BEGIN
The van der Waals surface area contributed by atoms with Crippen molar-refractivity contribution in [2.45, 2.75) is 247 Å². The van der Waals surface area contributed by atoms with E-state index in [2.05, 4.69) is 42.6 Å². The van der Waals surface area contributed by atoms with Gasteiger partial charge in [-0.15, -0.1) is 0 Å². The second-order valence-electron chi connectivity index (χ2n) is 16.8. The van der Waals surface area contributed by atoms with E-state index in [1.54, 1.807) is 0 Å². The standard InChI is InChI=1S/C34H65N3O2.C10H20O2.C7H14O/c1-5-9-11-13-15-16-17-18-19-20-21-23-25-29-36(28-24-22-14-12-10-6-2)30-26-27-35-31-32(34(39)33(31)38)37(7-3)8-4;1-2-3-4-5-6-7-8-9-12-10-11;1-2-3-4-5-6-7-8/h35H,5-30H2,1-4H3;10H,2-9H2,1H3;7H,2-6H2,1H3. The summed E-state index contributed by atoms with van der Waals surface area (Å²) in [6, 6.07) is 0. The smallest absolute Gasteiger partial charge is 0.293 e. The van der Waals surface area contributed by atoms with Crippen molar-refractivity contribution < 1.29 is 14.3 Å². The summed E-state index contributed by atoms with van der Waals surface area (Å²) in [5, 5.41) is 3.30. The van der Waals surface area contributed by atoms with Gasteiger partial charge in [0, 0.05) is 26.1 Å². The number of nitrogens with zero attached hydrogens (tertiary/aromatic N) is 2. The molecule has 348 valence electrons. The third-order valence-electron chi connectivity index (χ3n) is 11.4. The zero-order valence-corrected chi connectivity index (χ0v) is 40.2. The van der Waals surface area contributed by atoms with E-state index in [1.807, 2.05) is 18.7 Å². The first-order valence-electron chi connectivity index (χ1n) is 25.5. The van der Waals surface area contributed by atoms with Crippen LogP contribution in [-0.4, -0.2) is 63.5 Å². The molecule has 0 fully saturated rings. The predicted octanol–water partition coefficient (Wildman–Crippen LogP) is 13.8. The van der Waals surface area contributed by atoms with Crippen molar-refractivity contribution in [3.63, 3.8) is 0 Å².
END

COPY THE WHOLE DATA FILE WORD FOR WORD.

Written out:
The van der Waals surface area contributed by atoms with Crippen molar-refractivity contribution in [2.45, 2.75) is 247 Å². The van der Waals surface area contributed by atoms with E-state index in [2.05, 4.69) is 42.6 Å². The van der Waals surface area contributed by atoms with Gasteiger partial charge in [-0.15, -0.1) is 0 Å². The second-order valence-electron chi connectivity index (χ2n) is 16.8. The van der Waals surface area contributed by atoms with E-state index in [1.54, 1.807) is 0 Å². The standard InChI is InChI=1S/C34H65N3O2.C10H20O2.C7H14O/c1-5-9-11-13-15-16-17-18-19-20-21-23-25-29-36(28-24-22-14-12-10-6-2)30-26-27-35-31-32(34(39)33(31)38)37(7-3)8-4;1-2-3-4-5-6-7-8-9-12-10-11;1-2-3-4-5-6-7-8/h35H,5-30H2,1-4H3;10H,2-9H2,1H3;7H,2-6H2,1H3. The summed E-state index contributed by atoms with van der Waals surface area (Å²) in [6, 6.07) is 0. The smallest absolute Gasteiger partial charge is 0.293 e. The van der Waals surface area contributed by atoms with Crippen molar-refractivity contribution < 1.29 is 14.3 Å². The summed E-state index contributed by atoms with van der Waals surface area (Å²) in [5, 5.41) is 3.30. The van der Waals surface area contributed by atoms with Gasteiger partial charge in [0, 0.05) is 26.1 Å². The number of nitrogens with zero attached hydrogens (tertiary/aromatic N) is 2. The molecule has 348 valence electrons. The third-order valence-electron chi connectivity index (χ3n) is 11.4. The zero-order valence-corrected chi connectivity index (χ0v) is 40.2. The van der Waals surface area contributed by atoms with E-state index in [1.807, 2.05) is 18.7 Å². The first-order valence-electron chi connectivity index (χ1n) is 25.5. The van der Waals surface area contributed by atoms with Crippen LogP contribution in [-0.4, -0.2) is 63.5 Å². The molecule has 0 fully saturated rings. The predicted octanol–water partition coefficient (Wildman–Crippen LogP) is 13.8. The van der Waals surface area contributed by atoms with Crippen molar-refractivity contribution in [3.63, 3.8) is 0 Å².